Genres: British mystery, Cozy Mystery
Source: the library
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The first in a delightful series, Wicked Autumn sharply skewers the quintessential English village in a cunningly modern version of the traditional drawing room mystery. Wickedly entertaining, it’s the perfect choice for Agatha Christie fans.
Max Tudor has settled happily into his post as vicar of St. Edwold’s Church in Nether Monkslip. The quaint English village seems to be the perfect new home for Max, who has fled a harrowing past serving in MI5, the British domestic counter-intelligence agency. But his serenity is quickly shattered when the wildly unpopular president of the Women’s Institute turns up dead at the Harvest Fayre. The death looks like an accident, but Max’s MI5 training quickly kicks in, and before long he suspects foul play.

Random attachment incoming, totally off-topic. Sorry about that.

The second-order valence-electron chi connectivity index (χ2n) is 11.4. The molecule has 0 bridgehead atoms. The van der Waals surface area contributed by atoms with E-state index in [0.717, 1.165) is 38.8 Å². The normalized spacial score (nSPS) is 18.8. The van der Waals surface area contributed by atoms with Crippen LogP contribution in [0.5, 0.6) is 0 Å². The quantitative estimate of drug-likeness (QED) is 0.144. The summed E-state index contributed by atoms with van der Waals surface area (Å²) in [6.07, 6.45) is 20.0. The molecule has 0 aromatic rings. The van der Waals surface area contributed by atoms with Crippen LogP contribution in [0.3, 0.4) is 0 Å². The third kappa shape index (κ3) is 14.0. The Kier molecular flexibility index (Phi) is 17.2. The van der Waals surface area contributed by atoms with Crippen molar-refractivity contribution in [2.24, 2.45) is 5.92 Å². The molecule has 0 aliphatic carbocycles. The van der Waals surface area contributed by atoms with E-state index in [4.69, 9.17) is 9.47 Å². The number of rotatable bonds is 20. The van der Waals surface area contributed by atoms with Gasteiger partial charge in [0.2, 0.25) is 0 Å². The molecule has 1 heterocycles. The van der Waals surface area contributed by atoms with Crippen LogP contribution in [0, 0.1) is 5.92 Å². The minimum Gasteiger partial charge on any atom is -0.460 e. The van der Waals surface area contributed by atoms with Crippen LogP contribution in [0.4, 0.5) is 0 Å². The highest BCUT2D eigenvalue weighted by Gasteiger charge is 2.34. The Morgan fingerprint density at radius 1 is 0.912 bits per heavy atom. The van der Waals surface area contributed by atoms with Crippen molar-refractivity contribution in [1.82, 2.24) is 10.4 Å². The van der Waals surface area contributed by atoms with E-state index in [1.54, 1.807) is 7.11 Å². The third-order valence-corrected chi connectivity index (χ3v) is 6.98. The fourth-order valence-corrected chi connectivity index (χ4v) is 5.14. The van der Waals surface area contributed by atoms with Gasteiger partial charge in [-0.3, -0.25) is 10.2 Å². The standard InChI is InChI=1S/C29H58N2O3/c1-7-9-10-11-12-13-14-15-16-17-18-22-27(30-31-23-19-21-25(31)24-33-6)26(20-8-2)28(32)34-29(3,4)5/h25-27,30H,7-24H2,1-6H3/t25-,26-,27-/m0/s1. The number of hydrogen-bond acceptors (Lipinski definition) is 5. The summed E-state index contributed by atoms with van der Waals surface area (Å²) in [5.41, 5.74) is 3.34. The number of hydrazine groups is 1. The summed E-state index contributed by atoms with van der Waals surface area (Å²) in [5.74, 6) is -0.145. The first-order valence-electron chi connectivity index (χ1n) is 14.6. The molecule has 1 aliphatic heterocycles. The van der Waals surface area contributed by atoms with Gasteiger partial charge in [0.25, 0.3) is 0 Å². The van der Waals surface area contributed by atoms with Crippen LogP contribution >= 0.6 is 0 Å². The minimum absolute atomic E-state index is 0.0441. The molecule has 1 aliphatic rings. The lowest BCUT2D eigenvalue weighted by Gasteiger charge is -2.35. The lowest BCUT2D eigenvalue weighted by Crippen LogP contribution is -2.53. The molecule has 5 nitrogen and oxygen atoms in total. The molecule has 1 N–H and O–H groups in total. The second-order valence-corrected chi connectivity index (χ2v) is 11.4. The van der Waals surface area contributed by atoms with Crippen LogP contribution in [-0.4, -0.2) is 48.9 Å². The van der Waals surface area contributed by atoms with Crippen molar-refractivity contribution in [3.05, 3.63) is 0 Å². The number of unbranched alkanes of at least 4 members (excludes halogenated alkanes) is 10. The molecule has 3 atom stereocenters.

Humorous and compassionate, G. M. Malliet‘s Wicked Autumn is a real treat for lovers of British mystery. Set in the small, quiet English village of Nether Monkslip, the novel features Max Tudor, an ex-MI5 agent turned Anglican vicar, as the amateur sleuth. Max shares the stage with as collection of villagers as delightfully offbeat as you will find outside Margery Allingham’s Campion series.
Malliet is scrupulously fair in presenting the reader with all the necessary clues—and equally skilled at obscuring their importance. I spotted the murderer early on, but later dismissed that individual as a suspect; the full truth eluded me right up to the denouement. The author is no newcomer to the mystery genre, having penned the Agatha Award-winning Death of a Cozy Writer and two subsequent novels starring Detective Chief Inspector St. Just. I enjoyed the St. Just mysteries, but if the second Max Tudor novel lives up to the promise of Wicked Autumn, Malliet will join Deborah Crombie on my list of favorite contemporary mystery authors.